|Lone Peak Wilderness Area, one of the great treasures of the central Wasatch Range|
As it turns out, I took a day of vacation and climbed the Pfeifferhorn yesterday with my son. The Pfeifferhorn lies in the Lone Peak Wilderness Area, the largest wilderness area in the Wasatch Mountains. In addition, the terrain between the Pfeifferhorn and Lone Peak is remarkably rugged and the most difficult terrain to access in the central Wasatch.
|Looking west toward Lone Peak from the Pfeifferhorn reveals the most rugged and difficult-to-access terrain in the central Wasatch.|
Mountain bikes are no threat in this area. I suppose those with large lung capacity could ride up to Red Pine Lake or perhaps up the Dry Creek drainage (at left), but for the most part, this is tough country and hard to access by bike.
The same can't be said, however, for other wilderness areas.
I've been mountain biking now for more than 25 years. If you like to laugh at those old fully rigid mountain bikes with road-frame angles, you know what my first mountain bike looked like. I consider preservation of mountain bike access to existing trails that are open for riding to be very important. I have lived in or regularly visit places (e.g., Seattle, Boulder) where trails have been closed to mountain bikes or where access is severely restricted. I feel fortunate that so many trails along the Wasatch Front and Back are open for riding.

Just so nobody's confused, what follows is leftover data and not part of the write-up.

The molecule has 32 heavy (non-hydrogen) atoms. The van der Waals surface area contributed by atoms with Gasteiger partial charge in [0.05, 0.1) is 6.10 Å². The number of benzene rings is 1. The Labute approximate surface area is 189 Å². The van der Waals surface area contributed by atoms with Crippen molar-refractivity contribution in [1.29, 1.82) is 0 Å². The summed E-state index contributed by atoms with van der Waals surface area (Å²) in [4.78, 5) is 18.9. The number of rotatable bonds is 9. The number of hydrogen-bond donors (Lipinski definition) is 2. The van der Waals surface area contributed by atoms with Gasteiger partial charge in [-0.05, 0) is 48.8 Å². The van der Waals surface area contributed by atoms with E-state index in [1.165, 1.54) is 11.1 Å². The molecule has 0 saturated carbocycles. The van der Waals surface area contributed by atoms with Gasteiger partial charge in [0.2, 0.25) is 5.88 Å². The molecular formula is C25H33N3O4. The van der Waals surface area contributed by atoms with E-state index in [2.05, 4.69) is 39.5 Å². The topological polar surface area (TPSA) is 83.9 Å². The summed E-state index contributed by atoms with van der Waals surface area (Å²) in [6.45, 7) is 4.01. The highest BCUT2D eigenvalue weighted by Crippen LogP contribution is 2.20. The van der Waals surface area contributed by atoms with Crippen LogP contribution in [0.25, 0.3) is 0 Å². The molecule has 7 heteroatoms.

I am, however, staunchly opposed to mountain bike access in wilderness areas. I don't see such access as consistent with the Wilderness ethos. I think the Wasatch Crest trail is a great mountain bike trail, but I don't particularly like hiking there due to the overwhelming number of mountain bikes. Passage of the Human-Powered Travel in Wilderness Act opens up the possibility of mountain bike travel in, for example, the Mount Olympus Wilderness via the Desolation Trail, portions of which were originally built for motorcycles.
Please share your thoughts. I admit my perspective is strongly skewed by my experiences along the Wasatch Front where the mountains have a remarkably high intensity of usage. Perhaps some arguments could be made for mountain bike access in some larger wilderness areas with lower intensity usage.